Prep: 20 minutes
Cook: 50 minutes
Total: 1 hour 10 minutes
Servings: 8

Ingredients 

For the kibbeh layers:

  • 1 cup fine bulgur
  • 1 pound leg of lamb or eye of round beef, trimmed entirely of all fat and gristle, and ground three times
  • 1 medium sweet onion, puréed
  • 1 tablespoon table salt
  • 1/2 teaspoon ground black pepper
  • 1 teaspoon ground cinnamon
  • 1/4 teaspoon cayenne pepper

For the filling:

  • 1 tablespoon extra virgin olive oil, plus more to coat the pan
  • 1 medium yellow onion, diced
  • 1 pound ground beef from chuck
  • 1/2 teaspoon cinnamon
  • 1/4 teaspoon cayenne pepper
  • 1 teaspoon kosher salt
  • 1/4 teaspoon ground black pepper
  • Juice of 1/2 lemon
  • 1/2 cup pine nuts, toasted
  • 2 tablespoons cold butter, cut in small pieces

Instructions 

Make the kibbeh:

  • Rinse the bulgur in cold water, drain, and cover to 1⁄2 inch with cold water. Soak for 1⁄2 hour, or until the bulgur is soft. If there is any visible water with the bulgur after soaking, squeeze it out of the bulgur before adding the bulgur to the kibbeh.
  • Place an oven rack in the middle of the oven. Heat the oven to 400°F.
  • Set a small bowl nearby filled with ice water, to soften the kibbeh mix and to wet your hands while you work. In a large bowl, knead the meat with the pureed onion and about half of the soaked bulgur. Dip hands in the cold water as you knead, adding about 1⁄4 cup of the water in total; be careful not to add too much water to the kibbeh or it will become mushy rather than simply soft. Add the rest of the bulgur and mix until it’s fully incorporated. Add the salt, pepper, cinnamon and cayenne, "kneading" the kibbeh to mix evenly.

Make the filling:

  • In a large sauté pan, warm the olive oil over medium heat until hot but not smoking. Add the diced onion and a half teaspoon of salt and sauté until soft, stirring occasionally. Add the ground beef and season with cinnamon, another half teaspoon of salt, and a few grinds of pepper. Cook until browned, breaking up the meat with a metal spoon into small bits as it cooks. Squeeze the lemon juice over the meat mixture. Stir in the pine nuts and set aside to cool.

Assemble the kibbeh:

  • Coat a 9x13x2 inch or 10- to 14-inch round baking dish with oil. Set up a small bowl of ice water where you are working and use the water to coat your hands as you flatten and shape the kibbeh. Use half of the kibbeh to form thin, a flat layer covering the bottom of the baking dish. Smooth the layer with cold water.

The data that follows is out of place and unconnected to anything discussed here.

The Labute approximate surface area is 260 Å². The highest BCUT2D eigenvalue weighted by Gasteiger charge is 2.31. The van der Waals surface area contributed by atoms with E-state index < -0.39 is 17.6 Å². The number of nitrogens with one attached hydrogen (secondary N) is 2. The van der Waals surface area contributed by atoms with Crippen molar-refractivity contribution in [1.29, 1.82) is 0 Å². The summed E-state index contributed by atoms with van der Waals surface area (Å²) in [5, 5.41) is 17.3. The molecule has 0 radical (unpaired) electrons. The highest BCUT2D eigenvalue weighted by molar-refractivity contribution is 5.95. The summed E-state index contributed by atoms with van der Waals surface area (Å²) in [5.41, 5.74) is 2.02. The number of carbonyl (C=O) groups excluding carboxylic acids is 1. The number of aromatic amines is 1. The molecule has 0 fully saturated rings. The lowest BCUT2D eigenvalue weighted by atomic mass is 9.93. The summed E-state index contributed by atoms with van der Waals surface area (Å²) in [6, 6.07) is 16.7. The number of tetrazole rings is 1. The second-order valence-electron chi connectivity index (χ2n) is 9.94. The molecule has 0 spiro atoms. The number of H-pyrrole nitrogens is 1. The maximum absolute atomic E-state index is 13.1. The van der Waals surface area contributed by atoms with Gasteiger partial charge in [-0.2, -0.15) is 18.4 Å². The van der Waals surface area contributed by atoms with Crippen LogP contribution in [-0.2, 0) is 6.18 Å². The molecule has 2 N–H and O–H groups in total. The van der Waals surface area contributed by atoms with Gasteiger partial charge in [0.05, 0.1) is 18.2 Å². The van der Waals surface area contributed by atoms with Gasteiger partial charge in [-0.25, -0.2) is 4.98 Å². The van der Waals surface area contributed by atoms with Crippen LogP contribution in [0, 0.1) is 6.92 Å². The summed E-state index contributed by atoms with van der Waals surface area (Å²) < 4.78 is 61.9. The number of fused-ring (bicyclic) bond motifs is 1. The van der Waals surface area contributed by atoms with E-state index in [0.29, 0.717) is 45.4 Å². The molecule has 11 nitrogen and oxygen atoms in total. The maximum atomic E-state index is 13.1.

• Spread the stuffing evenly over the flat kibbeh layer. Using the remaining kibbeh meat, form another thin, flat layer over the stuffing and smooth with cold water. Do this with about 1/2 cup of kibbeh at a time, flattening and laying into the pan. Dip your fingers in the cold water to smooth over the seams and press the top layer gently into the filling layer.
  • Using the tip of a sharp knife, score the top of the kibbeh in squares or a traditional diamond pattern, cutting through to the center layer but not all the way to the bottom of the dish.
  • Place a dab of butter on each square or diamond—this adds a wonderful savory flavor and moisture to the kibbeh. Bake in the center of the oven for about 50 minutes, or until the kibbeh is deep golden brown on top. Place the kibbeh under the broiler for a few minutes to encourage a crusty deep golden top.
  • Cool for about 10 minutes before cutting and serving.

Video

Nutrition information is automatically calculated, so should only be used as an approximation.

Additional Info

Author: Maureen Abood
Prep Time: 20 minutes
Cook Time: 50 minutes
Total Time: 1 hour 10 minutes
Servings: 8
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43 Comments

  1. Maureen: Your recipes are WONDERFUL! I’m 1/2 Lebanese on Dad’s side and my Mom (Scottish/American) was an extraordinary cook and lady, and she made all of the famous Lebanese dishes…kibbee, lubieh bil lahme…etc…etc. She learned from Dad’s Mom who didn’t speak English, so I’ll never know how they communicated, but they did. Now, I have to make them myself and rely on your recipes. In any event, I just wanted to compliment you on your site and recipes. I hope to find a great Leb girl similar to you to marry! How I wish that you had a single twin… God Bless you and your lovely family.

    1. Dave what a great story you have!! Thank you for your high compliments, I’m so touched…May God bless you with every gift of love your heart desires and a wife to love deeply.

  2. My whole family is Lebanese, we never put hot pepper in kibbe. Onions soft & smashed cinnamon. Salt a little black pepper a good bit of Allspice. Then of corse the filling also onion cinnamon salt pepper pine nuts & again allspice. I made a big pan & in the frig. Waiting for family dinner tomorrow. Also Leban & cucumber garlic & bit of fresh lemon also made Tabouli for everyone. I got your orange water for Easter to make sweets for Easter Sunday.